March 19, 2019 - Senators John Flanagan, Ken LaValle, and Robert Antonacci are demanding restoration of aid to State Hospitals that was intentionally omitted from last week’s Senate Democrat Budget Resolution.  The Senators maintain that the NY City-dominated Budget Resolution has tremendously misplaced priorities, from greatly increasing taxes by $2 billion this fiscal year, to eliminating funding for crucial items, like support for the State Hospitals.  Funding for health care is a wise investment for the long-term well-being of our residents, and should remain a high priority.  

          The Senators said that providing a proper operating subsidy for State Hospitals is crucial at a time when access to affordable, quality healthcare remains a top priority at all levels of government.  There is a tremendous need for meaningful tax relief and a permanent cap on New York State spending, along with the correct utilization of state funding.  They assert that the State can spend less and protect taxpayers, while investing in our shared priorities.

          Despite the Senators voicing strong opposition to the exclusion of the funds, the Budget Resolution was approved with a nearly $90 million cut from the State regional hospitals.  Senators Flanagan, LaValle, Antonacci and their entire conference were united in voting against the budget resolution.

          Senator John Flanagan said, "The Governor and Legislature can put together a responsible budget that controls spending, protects taxpayers, and still invests in critical priorities like top-notch, affordable health care for Long Island.  SUNY Stony Brook University Hospital provides extraordinary services to the families of the 2nd Senate district and beyond, and is an economic engine for Suffolk County.  It defies belief that the Senate Democrats would raise taxes by $2 billion and still refuse to fund these outstanding SUNY hospitals in their budget resolution."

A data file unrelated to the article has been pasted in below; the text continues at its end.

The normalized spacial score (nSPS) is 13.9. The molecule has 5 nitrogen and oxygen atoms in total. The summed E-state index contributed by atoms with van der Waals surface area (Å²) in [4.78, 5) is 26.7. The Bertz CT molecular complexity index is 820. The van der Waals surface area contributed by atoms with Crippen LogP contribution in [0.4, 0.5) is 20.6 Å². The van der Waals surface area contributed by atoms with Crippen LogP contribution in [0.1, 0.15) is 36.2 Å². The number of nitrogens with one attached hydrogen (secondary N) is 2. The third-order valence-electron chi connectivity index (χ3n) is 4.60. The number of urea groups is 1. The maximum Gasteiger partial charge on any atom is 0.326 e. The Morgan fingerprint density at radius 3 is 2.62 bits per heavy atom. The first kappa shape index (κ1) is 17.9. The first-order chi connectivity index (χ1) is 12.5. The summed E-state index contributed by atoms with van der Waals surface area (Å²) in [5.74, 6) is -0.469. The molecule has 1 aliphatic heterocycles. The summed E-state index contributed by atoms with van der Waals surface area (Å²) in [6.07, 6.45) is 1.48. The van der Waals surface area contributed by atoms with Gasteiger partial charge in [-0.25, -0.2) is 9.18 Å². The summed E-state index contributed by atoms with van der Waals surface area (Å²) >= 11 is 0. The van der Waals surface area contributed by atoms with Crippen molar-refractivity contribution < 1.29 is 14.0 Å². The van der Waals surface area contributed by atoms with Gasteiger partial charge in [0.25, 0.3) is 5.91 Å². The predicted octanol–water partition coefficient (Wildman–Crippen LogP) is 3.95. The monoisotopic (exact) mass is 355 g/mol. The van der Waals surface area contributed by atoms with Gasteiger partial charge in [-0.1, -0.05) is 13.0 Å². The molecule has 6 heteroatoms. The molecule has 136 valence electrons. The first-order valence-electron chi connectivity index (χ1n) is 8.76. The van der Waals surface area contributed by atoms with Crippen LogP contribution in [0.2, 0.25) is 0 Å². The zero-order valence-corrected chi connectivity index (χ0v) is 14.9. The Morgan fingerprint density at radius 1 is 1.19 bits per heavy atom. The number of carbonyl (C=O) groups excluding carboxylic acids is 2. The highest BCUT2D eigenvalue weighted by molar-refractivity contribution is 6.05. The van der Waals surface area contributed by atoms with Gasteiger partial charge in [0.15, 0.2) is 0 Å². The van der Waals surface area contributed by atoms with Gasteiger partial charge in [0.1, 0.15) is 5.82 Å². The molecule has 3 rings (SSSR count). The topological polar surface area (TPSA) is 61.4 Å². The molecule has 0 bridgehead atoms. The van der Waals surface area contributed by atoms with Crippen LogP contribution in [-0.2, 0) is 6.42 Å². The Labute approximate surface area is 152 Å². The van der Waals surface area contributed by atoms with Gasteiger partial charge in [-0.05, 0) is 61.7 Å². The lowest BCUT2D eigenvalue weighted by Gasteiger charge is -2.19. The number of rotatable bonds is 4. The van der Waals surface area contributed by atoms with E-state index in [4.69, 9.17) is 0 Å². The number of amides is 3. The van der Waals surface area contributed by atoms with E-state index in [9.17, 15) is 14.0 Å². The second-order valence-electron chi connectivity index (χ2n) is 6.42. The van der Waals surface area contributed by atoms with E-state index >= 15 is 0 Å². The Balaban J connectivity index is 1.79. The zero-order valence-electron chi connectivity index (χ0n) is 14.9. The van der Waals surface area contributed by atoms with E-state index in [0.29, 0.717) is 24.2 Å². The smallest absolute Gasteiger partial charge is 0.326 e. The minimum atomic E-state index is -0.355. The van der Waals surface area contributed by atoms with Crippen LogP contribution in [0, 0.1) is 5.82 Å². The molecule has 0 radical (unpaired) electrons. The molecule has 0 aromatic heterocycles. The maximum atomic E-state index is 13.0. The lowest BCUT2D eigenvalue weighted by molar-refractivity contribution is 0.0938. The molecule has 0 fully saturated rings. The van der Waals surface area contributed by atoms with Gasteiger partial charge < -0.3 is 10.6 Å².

Senator Ken LaValle said, “We are demanding the restoration of the subsidy for SUNY Hospitals in the final State Budget as well as capital funding.  SUNY Stony Brook University Hospital and its network provide critically important medical care to the residents throughout my Senate District.  Restoring the aid is central to the mission of providing quality, affordable health care for our residents.”

          Senator Robert Antonacci said, “Support for SUNY Upstate Medical is both a critical and wise investment. It is one of the largest employers in the 50th Senate District and provides quality healthcare for local residents, including various areas of specialties such as its cancer center. SUNY Upstate also provides a more economical alternative for many New York State residents who seek a medical degree. For this reason, SUNY Upstate is and will continue to be a shared priority for my colleagues and I.”

          The State University of New York Hospitals, Upstate, Downstate, and Stony Brook Medicine, are cutting-edge research and teaching institutions that continue to graduate top-notch doctors desperately needed in our communities.  Along with providing both preventative and inpatient care, SUNY Hospitals also act as economic engines for their respective regions of the state.

          In prior years, the State Budget has provided approximately $87.9 million as an operating subsidy to the three SUNY Hospitals. Recognizing the importance of these institutions, the Legislature historically would increase the amount of funding over the Executive’s proposal by approximately $18 million.  This increase insured that State Hospitals were able to continue serving those most in need, grow important services, and thrive in an increasingly competitive healthcare marketplace.

          At a time when we are asking more and more of SUNY Hospitals, which are among the largest employers in their regions, it is unfathomable that we would completely cut their operating subsidy.  The State must continue its commitment to keeping SUNY hospitals economically viable, educating doctors that will stay and treat patients here in New York, and ensuring safety net medical services for those most in need.